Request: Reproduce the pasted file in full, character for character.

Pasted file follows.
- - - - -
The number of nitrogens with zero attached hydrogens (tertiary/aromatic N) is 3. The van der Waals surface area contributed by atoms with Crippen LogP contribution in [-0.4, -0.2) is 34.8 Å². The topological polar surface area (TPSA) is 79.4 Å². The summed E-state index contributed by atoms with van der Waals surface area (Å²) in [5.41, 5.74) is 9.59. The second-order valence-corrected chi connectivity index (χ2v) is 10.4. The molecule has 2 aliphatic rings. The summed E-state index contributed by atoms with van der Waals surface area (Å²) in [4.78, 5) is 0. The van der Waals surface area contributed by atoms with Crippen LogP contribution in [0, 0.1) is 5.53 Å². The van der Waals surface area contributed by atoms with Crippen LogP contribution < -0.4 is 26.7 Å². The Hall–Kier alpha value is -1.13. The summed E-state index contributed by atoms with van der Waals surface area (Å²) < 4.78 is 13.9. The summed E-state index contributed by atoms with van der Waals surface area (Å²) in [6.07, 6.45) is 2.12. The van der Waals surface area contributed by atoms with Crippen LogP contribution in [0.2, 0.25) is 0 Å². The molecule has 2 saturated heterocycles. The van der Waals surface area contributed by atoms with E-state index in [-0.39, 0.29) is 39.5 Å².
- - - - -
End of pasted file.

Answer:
The number of nitrogens with zero attached hydrogens (tertiary/aromatic N) is 3. The van der Waals surface area contributed by atoms with Crippen LogP contribution in [-0.4, -0.2) is 34.8 Å². The topological polar surface area (TPSA) is 79.4 Å². The summed E-state index contributed by atoms with van der Waals surface area (Å²) in [5.41, 5.74) is 9.59. The second-order valence-corrected chi connectivity index (χ2v) is 10.4. The molecule has 2 aliphatic rings. The summed E-state index contributed by atoms with van der Waals surface area (Å²) in [4.78, 5) is 0. The van der Waals surface area contributed by atoms with Crippen LogP contribution in [0, 0.1) is 5.53 Å². The van der Waals surface area contributed by atoms with Crippen LogP contribution < -0.4 is 26.7 Å². The Hall–Kier alpha value is -1.13. The summed E-state index contributed by atoms with van der Waals surface area (Å²) < 4.78 is 13.9. The summed E-state index contributed by atoms with van der Waals surface area (Å²) in [6.07, 6.45) is 2.12. The van der Waals surface area contributed by atoms with Crippen LogP contribution in [0.2, 0.25) is 0 Å². The molecule has 2 saturated heterocycles. The van der Waals surface area contributed by atoms with E-state index in [-0.39, 0.29) is 39.5 Å².